Mortonhall Crematorium: Baby ashes parents call for truth
Bereaved parents refused access to the ashes of their dead babies have insisted they need a public inquiry to get to the truth.
Edinburgh City Council has announced an independent review after it emerged Mortonhall Crematorium had been burying ashes in a garden of remembrance.
It is thought the practice was carried out from the 1960s until 2011.
Parents who lost their children have told BBC Scotland they need the truth to complete their grieving process.
It has been suggested an initial inquiry may also reveal wider problems across Scotland.
Edinburgh council expressed "sincere regret" after it was discovered last month that staff at the council-run crematorium had buried the cremated remains of babies in a mass grave, without parents being informed.
On Wednesday, a council report recommended that an independent person be appointed to oversee and direct further inquiries into Mortonhall.
The council has also appointed external auditors to look at thousands of crematorium records to get a comprehensive picture, which would help to deal with the questions and concerns of families.
About 50 people, including some of the families, attended a meeting on Wednesday night, which heard calls for a full public inquiry.
David Henderson, whose daughter Sophie was still born 14 years ago, told BBC Radio Scotland's Good Morning Scotland programme that old wounds had been opened up.
And he said the revelations had created new wounds for his children.
"They've always known that Sophie was our first daughter, that they had a big sister that they quite openly know and talk about being with the angels, but they are now in a way grieving as well for what's happened," he said.
Mr Henderson said parents needed openness, honesty and truth over how this could have happened and who was responsible.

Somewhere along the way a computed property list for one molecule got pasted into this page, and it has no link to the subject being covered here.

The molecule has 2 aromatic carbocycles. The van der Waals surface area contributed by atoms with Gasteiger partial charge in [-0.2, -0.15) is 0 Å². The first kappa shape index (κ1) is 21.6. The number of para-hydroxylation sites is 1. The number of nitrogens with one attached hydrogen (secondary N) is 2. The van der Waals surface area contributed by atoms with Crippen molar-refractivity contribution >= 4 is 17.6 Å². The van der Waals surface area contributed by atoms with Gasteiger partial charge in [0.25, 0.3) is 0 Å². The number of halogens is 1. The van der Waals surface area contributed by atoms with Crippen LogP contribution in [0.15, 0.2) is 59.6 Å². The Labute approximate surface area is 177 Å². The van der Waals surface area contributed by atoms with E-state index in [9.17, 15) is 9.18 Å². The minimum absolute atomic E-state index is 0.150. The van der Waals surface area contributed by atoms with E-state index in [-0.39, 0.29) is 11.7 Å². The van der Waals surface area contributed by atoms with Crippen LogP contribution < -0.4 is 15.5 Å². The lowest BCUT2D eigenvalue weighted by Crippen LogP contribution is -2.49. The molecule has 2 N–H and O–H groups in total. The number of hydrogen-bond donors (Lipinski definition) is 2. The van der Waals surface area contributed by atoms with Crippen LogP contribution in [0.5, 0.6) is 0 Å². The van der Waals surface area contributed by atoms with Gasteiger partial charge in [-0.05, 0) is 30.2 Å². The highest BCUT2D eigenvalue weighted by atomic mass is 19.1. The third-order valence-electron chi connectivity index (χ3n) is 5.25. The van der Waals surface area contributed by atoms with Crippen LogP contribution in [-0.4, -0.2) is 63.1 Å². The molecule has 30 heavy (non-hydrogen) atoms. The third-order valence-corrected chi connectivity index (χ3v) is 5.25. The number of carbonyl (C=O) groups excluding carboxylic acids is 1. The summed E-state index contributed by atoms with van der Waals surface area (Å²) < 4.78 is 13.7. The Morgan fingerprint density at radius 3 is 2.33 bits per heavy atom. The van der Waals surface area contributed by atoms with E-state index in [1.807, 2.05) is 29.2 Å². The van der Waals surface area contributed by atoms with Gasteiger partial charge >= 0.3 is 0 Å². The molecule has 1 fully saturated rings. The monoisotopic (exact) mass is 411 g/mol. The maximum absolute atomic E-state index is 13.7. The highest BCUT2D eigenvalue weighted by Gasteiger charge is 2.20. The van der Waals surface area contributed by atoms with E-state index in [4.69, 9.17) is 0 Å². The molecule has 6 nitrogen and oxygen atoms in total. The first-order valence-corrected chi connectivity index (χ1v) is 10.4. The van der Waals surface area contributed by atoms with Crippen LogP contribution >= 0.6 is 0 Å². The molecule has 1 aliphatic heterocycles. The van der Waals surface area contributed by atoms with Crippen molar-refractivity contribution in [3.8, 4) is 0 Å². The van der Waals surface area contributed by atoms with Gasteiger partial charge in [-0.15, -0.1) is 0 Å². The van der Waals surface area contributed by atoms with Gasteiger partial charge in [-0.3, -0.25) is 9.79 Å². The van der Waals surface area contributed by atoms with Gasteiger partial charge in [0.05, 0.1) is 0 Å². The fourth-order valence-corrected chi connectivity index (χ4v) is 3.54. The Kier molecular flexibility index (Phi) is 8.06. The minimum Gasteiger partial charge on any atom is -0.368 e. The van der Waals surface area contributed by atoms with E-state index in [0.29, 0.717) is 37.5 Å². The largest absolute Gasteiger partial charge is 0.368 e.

"We just don't think that honesty is going to come through an internal investigation and we think it has to be done as a public inquiry by an outside agency coming in and doing it thoroughly."
Arlene MacDougall, whose son Fraser died after a few hours of life, said she had known her son's ashes had been interred but the revelations of wider practices had been "devastating".
She said: "I don't know what they've done with the babies. My question is, was Fraser actually cremated? Was he cremated in the furnace beside an adult to save money? Or was his tiny, little body interred into the garden of remembrance, or was it his ashes?
"All these questions go round and round and round. The hardest part for me is I have no faith that the council will ever give us the truth."
Mr Henderson echoed the doubts about whether processes were being followed as parents had expected.
Edinburgh City Council's environment convener Lesley Hinds said an independent audit of crematorium records would continue to try to answer the questions and concerns of families.
She added: "Having received these findings I feel it is only right and proper, and taking into account the views of parents, that an independent person now completes the inquiry."
Ms Hinds said that Sands (Stillbirth and Neo-natal Death Society) would be kept informed as the investigation progresses and that discussions over a permanent memorial would continue.